So far I've done Ringo albums entirely chronologically

In each case I try to remember to listen to the non-album singles and other dribs and drabs in the proper spot chronologically, but sometimes I come across something that didn't make it in the right spot.

I'd try harder to make it all chronological if I were to start over.

Hmmm. That's a much different process from my "hey, these are my 100 favorite Neil songs today" approach. 

Of course, since I started posting the countdown, I have thought of many songs that I wish I'd had room for. I suppose if I'm feeling ambitious, after the countdown is over I could post a list of what 102-204 (since 204 is a thing around here) might be on the given day that I ranked them. I know what 102 is because I remember the last song I cut from the list. 

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10 minutes ago, Pip's Invitation said:

Hmmm. That's a much different process from my "hey, these are my 100 favorite Neil songs today" approach. 

Of course, since I started posting the countdown, I have thought of many songs that I wish I'd had room for. I suppose if I'm feeling ambitious, after the countdown is over I could post a list of what 102-204 (since 204 is a thing around here) might be on the given day that I ranked them. I know what 102 is because I remember the last song I cut from the list. 

Yeah, you mentioned before the differences in our processes.  Mine is lengthy and exhaustive and yet no better or more satisfying.  It's probably more frustrating than yours.  But here I am, again.

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Just now, krista4 said:

Yeah, you mentioned before the differences in our processes.  Mine is lengthy and exhaustive and yet no better or more satisfying.  It's probably more frustrating than yours.  But here I am, again.

We all have to do what works best for us. Having a 9-year-old helps as far as being less exhaustive about other stuff. 😄

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On 6/25/2020 at 11:38 PM, krista4 said:

The other item I wanted to mention is that, as most of you know, Mr. krista is now ex-Mr. krista

Oh no. I just got to this. I am being sincere -- this is up there with Neil and Pegi Young as far as feeling sad about breakups of people I don't know IRL but feel like I do. 

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2 hours ago, Pip's Invitation said:

Hmmm. That's a much different process from my "hey, these are my 100 favorite Neil songs today" approach.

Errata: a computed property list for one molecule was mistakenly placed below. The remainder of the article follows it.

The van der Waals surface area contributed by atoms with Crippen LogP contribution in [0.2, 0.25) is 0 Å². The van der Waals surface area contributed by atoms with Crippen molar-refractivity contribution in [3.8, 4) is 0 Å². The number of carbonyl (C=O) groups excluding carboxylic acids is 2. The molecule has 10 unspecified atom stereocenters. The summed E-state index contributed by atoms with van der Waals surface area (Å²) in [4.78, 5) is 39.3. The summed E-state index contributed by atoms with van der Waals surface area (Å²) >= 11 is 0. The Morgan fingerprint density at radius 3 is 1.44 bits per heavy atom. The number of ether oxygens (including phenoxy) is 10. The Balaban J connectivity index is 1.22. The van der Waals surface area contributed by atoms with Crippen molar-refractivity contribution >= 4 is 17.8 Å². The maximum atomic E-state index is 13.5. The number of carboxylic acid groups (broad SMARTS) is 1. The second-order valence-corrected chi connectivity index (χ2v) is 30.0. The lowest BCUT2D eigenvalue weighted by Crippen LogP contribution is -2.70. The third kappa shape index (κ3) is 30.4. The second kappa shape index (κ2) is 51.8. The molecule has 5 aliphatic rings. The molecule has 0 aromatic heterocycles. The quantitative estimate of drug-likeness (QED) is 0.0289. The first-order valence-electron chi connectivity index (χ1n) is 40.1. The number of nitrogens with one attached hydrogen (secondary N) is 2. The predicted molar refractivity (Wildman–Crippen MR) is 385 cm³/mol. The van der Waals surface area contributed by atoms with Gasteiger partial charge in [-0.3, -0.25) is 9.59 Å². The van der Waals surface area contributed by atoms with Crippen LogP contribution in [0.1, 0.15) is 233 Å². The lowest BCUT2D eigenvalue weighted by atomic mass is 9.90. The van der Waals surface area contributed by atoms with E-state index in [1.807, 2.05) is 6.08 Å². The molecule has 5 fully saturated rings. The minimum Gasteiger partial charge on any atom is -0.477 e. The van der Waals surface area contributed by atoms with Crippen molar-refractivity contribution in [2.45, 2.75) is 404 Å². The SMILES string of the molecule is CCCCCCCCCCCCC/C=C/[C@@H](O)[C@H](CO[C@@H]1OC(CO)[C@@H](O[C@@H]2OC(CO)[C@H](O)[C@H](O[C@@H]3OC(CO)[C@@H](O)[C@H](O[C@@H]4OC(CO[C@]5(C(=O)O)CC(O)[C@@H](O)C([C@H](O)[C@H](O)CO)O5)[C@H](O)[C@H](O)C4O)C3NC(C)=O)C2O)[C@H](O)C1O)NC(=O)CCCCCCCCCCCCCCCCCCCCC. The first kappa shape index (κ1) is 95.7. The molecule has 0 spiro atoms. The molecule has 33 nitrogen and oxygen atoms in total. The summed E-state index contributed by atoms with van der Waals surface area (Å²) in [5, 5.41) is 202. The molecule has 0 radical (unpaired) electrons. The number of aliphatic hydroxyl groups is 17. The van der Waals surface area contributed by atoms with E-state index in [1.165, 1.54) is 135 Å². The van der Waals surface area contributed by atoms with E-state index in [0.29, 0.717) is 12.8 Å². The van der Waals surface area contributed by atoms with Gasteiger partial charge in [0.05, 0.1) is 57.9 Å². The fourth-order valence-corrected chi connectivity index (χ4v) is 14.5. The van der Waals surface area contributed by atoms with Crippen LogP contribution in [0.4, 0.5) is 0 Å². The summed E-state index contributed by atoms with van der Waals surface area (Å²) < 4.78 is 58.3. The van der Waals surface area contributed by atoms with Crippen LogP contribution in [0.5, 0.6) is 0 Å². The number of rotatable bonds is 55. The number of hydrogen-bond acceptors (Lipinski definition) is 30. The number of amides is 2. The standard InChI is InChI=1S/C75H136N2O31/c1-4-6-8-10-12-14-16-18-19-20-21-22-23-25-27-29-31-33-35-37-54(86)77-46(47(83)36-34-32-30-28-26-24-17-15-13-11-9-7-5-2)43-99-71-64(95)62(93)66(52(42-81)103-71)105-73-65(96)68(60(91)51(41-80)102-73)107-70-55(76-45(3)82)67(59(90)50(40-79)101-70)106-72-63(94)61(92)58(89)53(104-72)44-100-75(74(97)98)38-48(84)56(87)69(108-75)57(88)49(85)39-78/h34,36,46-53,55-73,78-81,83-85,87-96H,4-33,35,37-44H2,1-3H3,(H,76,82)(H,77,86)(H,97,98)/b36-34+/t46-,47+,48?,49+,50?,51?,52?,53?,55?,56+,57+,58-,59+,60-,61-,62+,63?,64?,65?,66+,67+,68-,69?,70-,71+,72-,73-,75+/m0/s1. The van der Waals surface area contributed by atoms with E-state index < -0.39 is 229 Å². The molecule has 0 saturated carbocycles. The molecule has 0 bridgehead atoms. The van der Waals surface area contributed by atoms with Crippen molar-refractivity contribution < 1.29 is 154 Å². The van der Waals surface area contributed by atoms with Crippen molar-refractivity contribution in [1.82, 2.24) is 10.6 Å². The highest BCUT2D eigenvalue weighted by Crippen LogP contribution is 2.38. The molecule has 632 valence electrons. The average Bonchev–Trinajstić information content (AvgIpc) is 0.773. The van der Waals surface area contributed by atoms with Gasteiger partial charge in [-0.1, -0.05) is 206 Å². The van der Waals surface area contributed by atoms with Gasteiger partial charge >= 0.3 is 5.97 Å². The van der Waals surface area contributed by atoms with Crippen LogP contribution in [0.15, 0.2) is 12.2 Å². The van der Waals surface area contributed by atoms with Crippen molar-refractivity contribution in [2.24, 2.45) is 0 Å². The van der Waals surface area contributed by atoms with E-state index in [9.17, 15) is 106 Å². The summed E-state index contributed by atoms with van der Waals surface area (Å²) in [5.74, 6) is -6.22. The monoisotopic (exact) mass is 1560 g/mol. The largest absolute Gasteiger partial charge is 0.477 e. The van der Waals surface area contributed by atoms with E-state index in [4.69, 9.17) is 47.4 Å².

Of course, since I started posting the countdown, I have thought of many songs that I wish I'd had room for. I suppose if I'm feeling ambitious, after the countdown is over I could post a list of what 102-204 (since 204 is a thing around here) might be on the given day that I ranked them. I know what 102 is because I remember the last song I cut from the list. 

God help me, I've started to do this. Once I get an idea in my head...

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  • 2 weeks later...

Figured I'd give a little update here.

I've completed my final cuts for Paul (136 songs), George (70), and Ringo (29), but I'm still moving their individual order around before eventually melding them together into one master countdown.  Yes, it's very important for me to make sure I don't identify my 120th favorite Paul song as, say, my 123rd favorite.  :bag: 

I haven't started through John's albums yet, but I expect that to take less time since he sadly has fewer than anyone else.

Before anyone scoffs at Ringo having nearly half as many songs as George, I'll note that he also has twice as many albums as George did.  20!  20 Ringo studio albums I listened to so that you don't have to!

I'm hoping to start the countdown within two weeks.

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43 minutes ago, rockaction said:

I hate to throw a wrench in your esteem, but I think that's a false dichotomy there (or however one puts that). 

Dammit, I might have listened to the post-1980 Ringo albums* if she didn't do it for me! 

* - If I were really drunk

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On 8/14/2020 at 5:05 PM, simsarge said:

My almost favorite podcast "Coverville" did a full album cover of Help! to celebrate it's 55th birthday. Some good, some bad, some....different

Interesting stuff!  Thanks for posting it.  Sorry I did not see this post until now.

I came into the thread to post that the new list is on the precipice, with the new thread here.

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On 1/12/2019 at 8:56 PM, krista4 said:

203.  Revolution 9

Beatles version

Feel like I'm going a bit chalky here with these first (or last) two, but rest assured that the full list will be aggravatingly un-chalky.  I really want to like this and am a more natural audience for it than most people, as I'm interested in sound collages and in musique concrète.  Wait, is this where we should start talking about Yoko?  Maybe I'll save more Yoko discussion for when we get to Ballad of John and Yoko or something else, but here's a preview:  I think Yoko is talented.  There, I said it.  And I'm not sure I can name another song where her influence is so directly felt.  But in my opinion this just...doesn't work.  I like some of the sounds, but it's too much of a mishmosh of ideas.  Even this type of work needs a structure - or maybe better put, a logic - and cohesion, and this doesn't have it.  And good lord, it's too long.  At three minutes I might listen to it when it comes on, but at 8+, that's a big nope.